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WPGM Commentary: Super-Groups… A History Of Disappointment?

Audioslave, a band made up of Chris Cornell of Soundgarden fame, and Rage Against the Machine alumni Tom Morello, Tim Commerford and Brad Wilk, reunited recently to play a set at the ‘Anti-Inauguration Ball’. A super-group by any definition, yet Audioslave are also arguably the perfect argument against the super-group.

On the face of it, the combination of Cornell’s impressive vocals with the impeccable rhythm section of Commerford and Wilk, with Tom Morello’s unique brilliance on guitar should have yielded some of the best hard rock this side of Led Zeppelin. But though there were unquestionably flashes of brilliance, “Like A Stone” foremost amongst them, these were the exception rather than the rule.

Much of Audioslave’s discography is instead filled with songs that fail to live up to the impressive releases of Soundgarden and Rage Against the Machine, such as “Be Yourself”. This surely begs the question, can super-groups ever be as good as their parent bands?

The tradition of the super-group began really with Cream, who are also almost certainly the most successful example. The band was comprised of Ginger Baker on drums, Jack Bruce on bass and vocals and Eric Clapton on guitar and vocals. Hall of Fame members since 1993, Cream are considered to have influenced a range of bands as diverse as The Jeff Beck Group, Black Sabbath and Rush.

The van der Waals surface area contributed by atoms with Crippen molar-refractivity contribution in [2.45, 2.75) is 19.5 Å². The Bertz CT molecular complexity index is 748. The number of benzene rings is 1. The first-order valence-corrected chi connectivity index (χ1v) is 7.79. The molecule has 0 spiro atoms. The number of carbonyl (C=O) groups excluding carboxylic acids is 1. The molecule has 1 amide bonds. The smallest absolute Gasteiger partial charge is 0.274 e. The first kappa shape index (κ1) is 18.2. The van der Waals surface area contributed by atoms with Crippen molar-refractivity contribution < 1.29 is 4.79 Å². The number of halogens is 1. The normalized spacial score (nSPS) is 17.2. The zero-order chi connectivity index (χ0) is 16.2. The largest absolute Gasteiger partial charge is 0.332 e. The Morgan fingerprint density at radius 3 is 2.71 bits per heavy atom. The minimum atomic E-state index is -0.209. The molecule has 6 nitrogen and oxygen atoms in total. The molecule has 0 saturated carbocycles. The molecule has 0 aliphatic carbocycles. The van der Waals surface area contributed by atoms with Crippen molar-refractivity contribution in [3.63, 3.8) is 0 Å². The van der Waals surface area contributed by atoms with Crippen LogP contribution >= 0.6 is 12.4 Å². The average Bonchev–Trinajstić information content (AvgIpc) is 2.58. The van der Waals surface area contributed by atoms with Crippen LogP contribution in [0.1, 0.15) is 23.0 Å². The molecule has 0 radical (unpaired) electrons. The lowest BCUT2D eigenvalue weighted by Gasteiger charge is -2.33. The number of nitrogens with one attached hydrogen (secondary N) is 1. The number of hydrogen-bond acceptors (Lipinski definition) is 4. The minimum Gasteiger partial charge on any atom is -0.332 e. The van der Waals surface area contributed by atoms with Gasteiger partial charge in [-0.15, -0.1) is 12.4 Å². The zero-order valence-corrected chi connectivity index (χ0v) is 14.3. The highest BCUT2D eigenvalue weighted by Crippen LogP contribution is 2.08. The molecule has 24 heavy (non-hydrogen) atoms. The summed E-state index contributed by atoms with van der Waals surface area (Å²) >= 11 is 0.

But it is worth comparing Cream as a super-group with those that have followed. Cream’s members had found acclaim in the British blues scene in their previous groups, The Graham Bond Organisation for Bruce and Baker, and The Yardbirds for Clapton, but only moderate fame.

They were certainly not world famous musicians when Cream formed. But more significantly still, Cream were a band before they were a super-group because they were formed before the ‘super-group’ trend began. This meant that Cream was the main focus of Bruce, Baker and Clapton, and therefore also why songs such as “Sunshine of Your Love” were recorded.